Turks go to the polls on Sunday, June 7, to elect a new parliament, called the Grand National Assembly, which will determine the government that will
Turks go to the polls on Sunday, June 7, to elect a new parliament, called the Grand National Assembly, which will determine the government that will lead Turkey for the next four years.
For the first time, the Justice and Development Party (AK Party), which has been ruling the country for the last 13 years, is entering a general election without its leader, Recep Tayyip Erdoğan. Ironically, a political party largely backed by Kurds who have often been sidelined and repressed by Ankara is likely to be the kingmaker of the elections.
Turkish electoral system: How it works?
Turkey is ruled by a parliamentary system where the prime minister holds the real powers. The role of the president is symbolic. The prime minister is the head of the party that gets the majority in the parliament, composed of 550 members, elected for 4 years term.
On Sunday, 20 political parties and more than 150 independent candidates will be competing to enter the Parliament. However, only a few of them can achieve that objective because of the highest electoral threshold in the world. The Turkish electoral system requires political parties to get at least 10% of the vote at the national level to enter parliament. A political party may win the elections in some cities, but if it does not obtain 10% of the national vote, its votes are distributed to other winning parties. The system, established under the instructions of military rulers after the 1980 military coup, favours big parties by making it hard for smaller ones to gain any foothold.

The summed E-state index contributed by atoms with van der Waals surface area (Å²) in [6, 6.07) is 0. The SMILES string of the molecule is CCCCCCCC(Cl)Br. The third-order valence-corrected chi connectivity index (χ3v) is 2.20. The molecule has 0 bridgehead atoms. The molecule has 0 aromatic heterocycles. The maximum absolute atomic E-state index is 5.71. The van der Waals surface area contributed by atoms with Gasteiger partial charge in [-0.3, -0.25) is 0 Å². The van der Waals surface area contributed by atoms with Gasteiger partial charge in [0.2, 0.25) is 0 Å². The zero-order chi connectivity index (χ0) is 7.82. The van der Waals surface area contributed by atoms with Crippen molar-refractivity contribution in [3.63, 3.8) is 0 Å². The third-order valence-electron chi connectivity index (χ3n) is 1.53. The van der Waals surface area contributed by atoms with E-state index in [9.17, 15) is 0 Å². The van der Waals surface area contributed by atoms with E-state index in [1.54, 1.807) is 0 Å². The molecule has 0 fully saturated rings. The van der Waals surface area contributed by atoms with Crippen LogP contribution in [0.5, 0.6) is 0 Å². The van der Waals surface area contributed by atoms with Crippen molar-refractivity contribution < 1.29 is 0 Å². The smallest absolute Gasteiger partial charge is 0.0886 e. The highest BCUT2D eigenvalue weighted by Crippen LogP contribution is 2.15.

Who are the favorites?
According to the polls; only three big parties seem to have secured their places in the parliament. These parties are the ruling AK Party, led by Ahmet Davutoğlu, current prime minister; the center-left opposition Republican People’s Party (CHP), led by former bureaucrat Kemal Kılıçdaroğu and the Nationalist Movement Party (MHP). AK Party is still the favorite in the elections around 40 % of votes despite its 13 years in power, whereas CHP is struggling to reach 30%. The nationalists’ votes are estimated around 16%. The big unknown of the elections is whether the pro-Kurdish People’s Democratic Party (HDP), competing for the first time as a party, will be able to cross the 10% national threshold. Polls suggest that it is very close to the 10% mark.
What is at stake?
Erdogan has publicly declared that he will not be a symbolic president in the mould of his predecessors. Constitutionally, the president is obliged to sit above party politics, however Erdogan has been at the centre of the election campaign with big public meetings organised around the country and even TV appearances. He has been campaigning for a presidential system, rather than the current parliamentarian model, and wants AK Party to obtain a sufficient majority to change the constitution. For this, AK Party needs to have either 330 seats to be able to ratify the change through a referendum or 367 seats to achieve the goal without a popular vote.
The big challenge for Erdogan and AK Party is the pro-Kurdish HDP
s electoral performance on June 7. If it passes the 10% threshold, it will take seats that are otherwise set to be reallocated mainly to the AK Party, especially in the Kurdish regions. According to some observers, the pro-Kurdish partys success may even make it difficult for the AK Party to form a majority government.
In the past, Kurdish politicians have overcome the problem of the threshold by standing as independent candidates. For the first time HDP is entering the elections as a party. If the gamble fails and it is unable to reach 10% at national level, the exclusion of Kurds from political representation would risk complicating the ongoing peace and reconciliation process.